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2 of 3 people found the following review helpful
4.0 out of 5 stars A strong but isolated book 15 Oct 2010
Format:Hardcover|Verified Purchase
C.J. Cherryh has produced one the most underrated entries to SF with her Alliance-Union series. This book is a good example of why it is underrated. Rather than continuing with plot or characters from another book, Cherryh jumps into the sad and sorry aftermath of events in "Downbelow Station" and other books in the sequence, and relentless forces the other side of the coin on us. It's a strong, compelling tale, but not actually very pleasant to read at times.

Bett Yeager is stranded and destitute on a space station that itself is badly isolated and in danger of bankruptcy. She is an uncompromising and unwelcoming character, but Cherryh's real skills come to the fore as she fascinates you with this character and slowly brings you to understand her a little. Yeager is hiding things from everyone, including the reader, and even herself. In desperation, she signs up with a very shady ship that claims to be a honest trader, but fools no-one. Instead, it haunts the black market that supports the remainder of the defeated Fleet. The crew is jumpy and withdrawn, and Yeager tries to find a place, with limited success.

Cherryh is brilliant at showing the social consequences of technology, and the atmosphere of the lower decks of the ship feels real. The amusements of people trapped with each other for months are obviously limited, so she gives us a culture of drink, sex, vids, backbiting and plotting.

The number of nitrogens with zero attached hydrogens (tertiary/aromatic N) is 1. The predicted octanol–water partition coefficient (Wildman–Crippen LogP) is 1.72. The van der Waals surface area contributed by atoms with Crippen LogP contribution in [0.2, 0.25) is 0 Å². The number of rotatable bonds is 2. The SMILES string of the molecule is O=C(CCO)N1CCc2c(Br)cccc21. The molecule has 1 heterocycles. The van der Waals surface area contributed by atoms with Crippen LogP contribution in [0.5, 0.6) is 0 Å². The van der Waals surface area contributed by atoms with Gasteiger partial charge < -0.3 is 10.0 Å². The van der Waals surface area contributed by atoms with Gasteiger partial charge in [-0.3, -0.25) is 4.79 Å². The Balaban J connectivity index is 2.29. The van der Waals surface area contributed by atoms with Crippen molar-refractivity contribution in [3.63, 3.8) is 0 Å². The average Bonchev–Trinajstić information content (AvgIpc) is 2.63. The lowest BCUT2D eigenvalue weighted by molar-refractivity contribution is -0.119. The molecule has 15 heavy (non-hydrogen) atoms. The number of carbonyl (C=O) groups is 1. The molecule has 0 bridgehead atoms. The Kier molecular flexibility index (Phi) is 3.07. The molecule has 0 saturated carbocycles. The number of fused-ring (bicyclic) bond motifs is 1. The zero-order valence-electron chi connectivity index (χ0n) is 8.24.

As usual, the "big plot" seems to come in late in Cherryh's books. In this case, there is a tense and dangerous sequence that shows a minor consequence of the war with intense detail, whilst satisfyingly bringing together the personal relationships of several characters.

You will miss little in the wider Alliance-Union sequence by skipping Rimrunners, but it's well worth picking up for the experience of craft, plotting, and character that is Cherryh's forte.
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Most Helpful Customer Reviews on Amazon.com (beta)
Amazon.com: 4.4 out of 5 stars  16 reviews
22 of 22 people found the following review helpful
5.0 out of 5 stars Read it! 25 Aug 1997
By dbrose@quarry1.agric.za - Published on Amazon.com
Format:Mass Market Paperback
Real. Life at the gritty end, on space stations, on the lower decks of military spacecraft, on the rim of known space.

This book is set in C. J. Cherryh's 'Merchanters' universe. A (female) crew tech who has been marooned on a station on the Rim signs up in desperation with a cargo ship with shady military connections. Her misgivings are not without foundation!

The vocabulary, the ships, the technology, the people and the story are all so convincing that it
comes as rather a shock to find oneself back in the 20th century at the end of the book!

Yes I'm biased. C. J. Cherryh is my favourite author in any genre. Read her - she'll soon be yours too.
22 of 23 people found the following review helpful
4.0 out of 5 stars Living with the Enemy 27 Nov 2002
By Patrick Shepherd - Published on Amazon.com
Format:Mass Market Paperback
This is yet another of Cherryh's books set in her Alliance-Union universe, but told from a rather different perspective than most of the others in this series.